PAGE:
Web extra: How Loran and eLoran work
- By Bob Brewin
- Jan 22, 2007
The Transportation and Homeland Security departments want to hear from the public by Feb. 7 about whether to shut down a ground-based long-range radio navigation (Loran) system operated by the Coast Guard or develop an enhanced Loran (eLoran) system to back up the Global Positioning System. Here are facts about how those backup systems work.
- Loran stations house two transmitters that operate in a low-frequency, 90 to 100 KHz band, with a range of about 1,200 miles.
- Loran receivers determine their location based on the time difference between the signals they receive from the two transmitters. The U.S. Loran system covers much of the continental 48 states and parts of Alaska.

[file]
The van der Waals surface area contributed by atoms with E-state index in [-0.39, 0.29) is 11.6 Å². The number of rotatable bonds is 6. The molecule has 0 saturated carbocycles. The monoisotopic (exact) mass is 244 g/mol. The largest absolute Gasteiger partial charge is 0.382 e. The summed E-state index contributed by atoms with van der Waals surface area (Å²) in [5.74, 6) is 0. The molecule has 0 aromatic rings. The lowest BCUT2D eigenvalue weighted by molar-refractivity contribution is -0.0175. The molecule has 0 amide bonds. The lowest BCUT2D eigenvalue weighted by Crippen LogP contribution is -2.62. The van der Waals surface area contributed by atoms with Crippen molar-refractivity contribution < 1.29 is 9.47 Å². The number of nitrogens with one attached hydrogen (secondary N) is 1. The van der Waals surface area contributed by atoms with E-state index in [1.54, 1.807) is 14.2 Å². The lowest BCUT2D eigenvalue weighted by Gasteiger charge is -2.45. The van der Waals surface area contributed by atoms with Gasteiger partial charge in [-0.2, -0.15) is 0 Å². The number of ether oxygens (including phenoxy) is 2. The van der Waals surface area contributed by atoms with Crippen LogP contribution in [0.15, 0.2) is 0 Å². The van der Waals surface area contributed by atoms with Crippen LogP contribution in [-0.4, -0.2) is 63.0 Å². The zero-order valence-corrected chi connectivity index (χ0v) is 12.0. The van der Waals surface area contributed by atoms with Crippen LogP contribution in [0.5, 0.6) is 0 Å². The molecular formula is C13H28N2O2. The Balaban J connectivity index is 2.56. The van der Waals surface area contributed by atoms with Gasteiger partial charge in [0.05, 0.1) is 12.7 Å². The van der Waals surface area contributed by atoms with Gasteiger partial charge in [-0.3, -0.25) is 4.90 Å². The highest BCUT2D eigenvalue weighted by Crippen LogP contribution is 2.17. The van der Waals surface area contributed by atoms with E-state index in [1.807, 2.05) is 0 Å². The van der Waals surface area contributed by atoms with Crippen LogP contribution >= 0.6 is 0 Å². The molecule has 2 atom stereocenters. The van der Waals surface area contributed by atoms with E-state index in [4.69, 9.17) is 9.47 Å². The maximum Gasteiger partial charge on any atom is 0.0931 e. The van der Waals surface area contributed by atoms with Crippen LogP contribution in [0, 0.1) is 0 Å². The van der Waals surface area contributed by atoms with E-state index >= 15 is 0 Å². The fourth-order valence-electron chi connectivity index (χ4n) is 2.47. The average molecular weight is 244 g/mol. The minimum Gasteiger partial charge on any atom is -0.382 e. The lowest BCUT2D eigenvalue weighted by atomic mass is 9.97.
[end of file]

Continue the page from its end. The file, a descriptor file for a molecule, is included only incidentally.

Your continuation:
- ELoran stations have an additional data channel for broadcasting as many as 16 messages, including station identification, absolute time and differential correction messages.
- ELoran is as accurate as GPS, according to the General Lighthouse Authorities of the United Kingdom and Ireland, which operates Loran stations. It reported results from eLoran tests that demonstrated horizontal position accuracy of better than 30 feet.